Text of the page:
US Army medical research in Iraq could help to stop hundreds of service personnel committing suicide and save billions of dollars if it proves the theory that supplementing soldiers’ diets with omega-3 improves their mental health and stress resilience.
The two-month double blind placebo study is being conducted by Dr. Daniel Johnston, US Army Lieutenant Colonel and Brigade Surgeon for the enhanced Combat Aviation Brigade deployed in Iraq.
Speaking exclusively to NutraIngredientsUSA from the Taji Warrior Resiliency Center, Camp Taji, where Dr. Johnston said: “The fatty acids found in fish have been around for thousands of years and have enormous evolutionary, scientific and biblical historical significance.
“Over the last twenty to thirty years, scientists have unlocked many of their powerful health benefits through high quality research, and now we must look to see if military soldier resilience especially in a deployed environment could also be improved and that is what I have undertaken here. ”
EPA/DHA fish oil
The study aims to determine whether taking omega-3 EPA/DHA fish oil daily (2.52 grams) for eight weeks will improve soldier mood and perceived stress compared with a placebo treatment of omega-6 corn oil. Mood and perceived stress will be assessed by cognitive and stress resilience metrics.
Conducted at Camp Taji and Camp Diamondback at Mosul in northern Iraq, the trial, which will run until 26 February 2011, includes soldiers who have served in Iraq for various lengths of time performing a variety of functions from infantry to aviation.
Omega-3 finger stick blood analysis was organized at the outset of the trial and will be repeated at its close.
“Depending on the results of this research and future research, omega-3 EPA/DHA may be a candidate for a type of “immunization approach” for depression and other mood disorders when a soldier deploys to an omega-3 deficient and mentally and emotionally strenuous environment,” said Dr Johnston.
“I know first hand the stress of deploying and it is considerable. It may also be something to benefit their military performance if indeed cognitive function is enhanced increasing mission success, safety, and efficiency as a type of nutritional armor protecting and optimizing the inside."
In addition to suicide prevention, supplementing soldiers’ diets with omega-3s may speed recovery from traumatic brain injury and improve the cockpit skills of aircrew, he added.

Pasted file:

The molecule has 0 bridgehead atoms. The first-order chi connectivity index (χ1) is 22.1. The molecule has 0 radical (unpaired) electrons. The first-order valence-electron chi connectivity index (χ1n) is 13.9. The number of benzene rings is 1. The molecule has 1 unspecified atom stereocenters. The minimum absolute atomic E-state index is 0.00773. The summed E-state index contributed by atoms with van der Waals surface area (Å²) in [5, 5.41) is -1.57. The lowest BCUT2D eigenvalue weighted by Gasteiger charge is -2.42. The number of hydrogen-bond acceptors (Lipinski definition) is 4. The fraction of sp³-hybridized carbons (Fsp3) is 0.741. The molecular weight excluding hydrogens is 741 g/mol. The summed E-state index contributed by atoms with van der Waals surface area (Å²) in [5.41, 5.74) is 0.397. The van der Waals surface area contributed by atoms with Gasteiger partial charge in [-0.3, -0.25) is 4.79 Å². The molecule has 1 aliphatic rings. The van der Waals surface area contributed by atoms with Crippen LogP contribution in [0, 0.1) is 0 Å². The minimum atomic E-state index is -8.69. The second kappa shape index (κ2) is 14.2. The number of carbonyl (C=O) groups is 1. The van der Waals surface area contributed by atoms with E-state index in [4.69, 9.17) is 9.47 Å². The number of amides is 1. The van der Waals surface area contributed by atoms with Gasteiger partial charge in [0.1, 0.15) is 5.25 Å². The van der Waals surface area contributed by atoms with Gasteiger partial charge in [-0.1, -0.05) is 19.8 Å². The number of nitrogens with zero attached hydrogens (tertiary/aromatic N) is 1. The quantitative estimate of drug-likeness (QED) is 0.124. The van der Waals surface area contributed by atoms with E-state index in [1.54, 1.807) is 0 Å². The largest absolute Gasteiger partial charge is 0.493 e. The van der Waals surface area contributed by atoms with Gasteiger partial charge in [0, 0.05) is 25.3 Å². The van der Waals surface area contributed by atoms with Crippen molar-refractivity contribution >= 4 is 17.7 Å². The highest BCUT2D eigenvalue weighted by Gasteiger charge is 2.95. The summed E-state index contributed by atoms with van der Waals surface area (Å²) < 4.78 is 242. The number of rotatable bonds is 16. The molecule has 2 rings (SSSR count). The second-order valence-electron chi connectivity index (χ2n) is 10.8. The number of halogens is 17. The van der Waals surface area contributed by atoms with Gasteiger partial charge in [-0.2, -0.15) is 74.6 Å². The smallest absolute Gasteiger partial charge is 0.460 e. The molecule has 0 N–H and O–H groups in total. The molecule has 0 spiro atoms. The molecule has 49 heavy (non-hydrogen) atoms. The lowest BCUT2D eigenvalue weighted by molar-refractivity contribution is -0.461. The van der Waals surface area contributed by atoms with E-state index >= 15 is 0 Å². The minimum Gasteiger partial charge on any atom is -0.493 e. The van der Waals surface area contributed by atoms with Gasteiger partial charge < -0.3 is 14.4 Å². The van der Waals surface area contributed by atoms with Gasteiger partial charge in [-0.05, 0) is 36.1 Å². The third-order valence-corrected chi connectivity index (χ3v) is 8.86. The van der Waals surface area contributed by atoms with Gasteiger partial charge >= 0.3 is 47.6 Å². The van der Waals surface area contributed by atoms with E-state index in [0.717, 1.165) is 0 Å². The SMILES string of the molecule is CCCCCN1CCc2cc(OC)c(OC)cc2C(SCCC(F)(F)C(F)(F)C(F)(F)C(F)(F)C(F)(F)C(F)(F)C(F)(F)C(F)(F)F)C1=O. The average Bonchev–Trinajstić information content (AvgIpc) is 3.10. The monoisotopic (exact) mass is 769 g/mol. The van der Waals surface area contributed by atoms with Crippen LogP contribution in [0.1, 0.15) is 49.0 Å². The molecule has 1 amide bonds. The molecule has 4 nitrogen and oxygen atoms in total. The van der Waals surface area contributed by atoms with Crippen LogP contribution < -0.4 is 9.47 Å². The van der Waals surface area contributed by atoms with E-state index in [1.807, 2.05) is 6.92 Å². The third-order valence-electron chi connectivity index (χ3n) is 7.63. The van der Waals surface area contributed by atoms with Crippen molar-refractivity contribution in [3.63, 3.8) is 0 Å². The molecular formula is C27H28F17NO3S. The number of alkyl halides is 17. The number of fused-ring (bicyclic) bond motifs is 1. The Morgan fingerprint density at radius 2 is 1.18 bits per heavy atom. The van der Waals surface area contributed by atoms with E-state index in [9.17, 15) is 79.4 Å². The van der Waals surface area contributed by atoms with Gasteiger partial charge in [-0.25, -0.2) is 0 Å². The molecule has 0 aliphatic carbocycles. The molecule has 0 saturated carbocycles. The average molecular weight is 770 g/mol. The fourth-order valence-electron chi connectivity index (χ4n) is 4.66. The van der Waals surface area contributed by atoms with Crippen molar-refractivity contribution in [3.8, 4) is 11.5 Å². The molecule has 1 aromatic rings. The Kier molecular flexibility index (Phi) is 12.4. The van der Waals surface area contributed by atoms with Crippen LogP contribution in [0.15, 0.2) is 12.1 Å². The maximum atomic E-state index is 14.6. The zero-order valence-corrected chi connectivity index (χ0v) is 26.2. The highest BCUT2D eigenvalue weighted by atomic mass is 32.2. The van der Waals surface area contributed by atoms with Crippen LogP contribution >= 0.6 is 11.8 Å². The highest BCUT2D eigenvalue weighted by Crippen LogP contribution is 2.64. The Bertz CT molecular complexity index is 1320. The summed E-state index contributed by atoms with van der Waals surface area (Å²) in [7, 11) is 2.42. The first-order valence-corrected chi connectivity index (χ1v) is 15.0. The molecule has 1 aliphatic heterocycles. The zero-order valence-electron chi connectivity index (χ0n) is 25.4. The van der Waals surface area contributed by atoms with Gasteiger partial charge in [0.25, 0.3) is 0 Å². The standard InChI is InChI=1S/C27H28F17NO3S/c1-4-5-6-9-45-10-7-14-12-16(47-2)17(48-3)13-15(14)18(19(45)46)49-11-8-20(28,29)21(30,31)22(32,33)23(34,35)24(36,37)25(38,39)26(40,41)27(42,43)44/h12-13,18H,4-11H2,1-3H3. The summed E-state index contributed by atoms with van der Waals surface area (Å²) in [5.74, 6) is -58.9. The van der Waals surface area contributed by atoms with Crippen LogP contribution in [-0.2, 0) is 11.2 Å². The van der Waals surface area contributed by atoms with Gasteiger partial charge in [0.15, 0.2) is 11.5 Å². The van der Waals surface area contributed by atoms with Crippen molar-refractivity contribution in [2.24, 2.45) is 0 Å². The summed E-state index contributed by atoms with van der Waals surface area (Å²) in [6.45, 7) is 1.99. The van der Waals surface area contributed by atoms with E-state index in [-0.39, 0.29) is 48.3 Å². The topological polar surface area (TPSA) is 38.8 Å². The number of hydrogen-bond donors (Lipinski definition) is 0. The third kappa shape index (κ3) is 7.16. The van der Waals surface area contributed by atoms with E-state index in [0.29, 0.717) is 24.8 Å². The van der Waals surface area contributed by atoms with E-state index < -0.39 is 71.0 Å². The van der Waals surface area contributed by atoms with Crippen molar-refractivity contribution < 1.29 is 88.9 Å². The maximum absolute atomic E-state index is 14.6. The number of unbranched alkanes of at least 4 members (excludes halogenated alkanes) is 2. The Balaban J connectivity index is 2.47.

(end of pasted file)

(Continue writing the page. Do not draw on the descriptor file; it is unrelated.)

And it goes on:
Stress-related disorders are among the most prevalent and expensive medical consequences of participation in military operations, according to Dr Johnston.
Post traumatic stress disorder
In a statement last Fall in support of the forthcoming research project, Dr Johnston wrote: “Current reports suggest that the percentage of subjects meeting screening criteria for major depression, generalized anxiety, or post traumatic stress disorder (PTSD) is about 20% after duty in Iraq and more than 10% after duty in Afghanistan; this is nearly three times the estimated prevalence in the general population.”
Psychological stress injuries suffered in combat zones are estimated to cost the nation up to $6 billion.
“Consequently, successful strategies that protect against combat stress reactivity will be a critical and timely way to reduce the personal, financial and manpower costs associated with long term military combat operations,” wrote Dr Johnston.
Results of the study are expected to be published in May 2011.
Meanwhile, US military personnel are continuing to take their own lives in shocking numbers.
Between 2005 to 2009, 1,100 servicemen and women committed suicide representing one suicide every day-and-a-half, according to a report the Defense Health Board. During that time the Army's suicide rate doubled.
About 1.9m US service men and women have been deployed in Iraq and Afghanistan.
Dr Johnston said: “The impact of nutrition on health, performance and mission success cannot be overlooked anymore than the quality of fuel can be overlooked that we put in our Blackhawks.”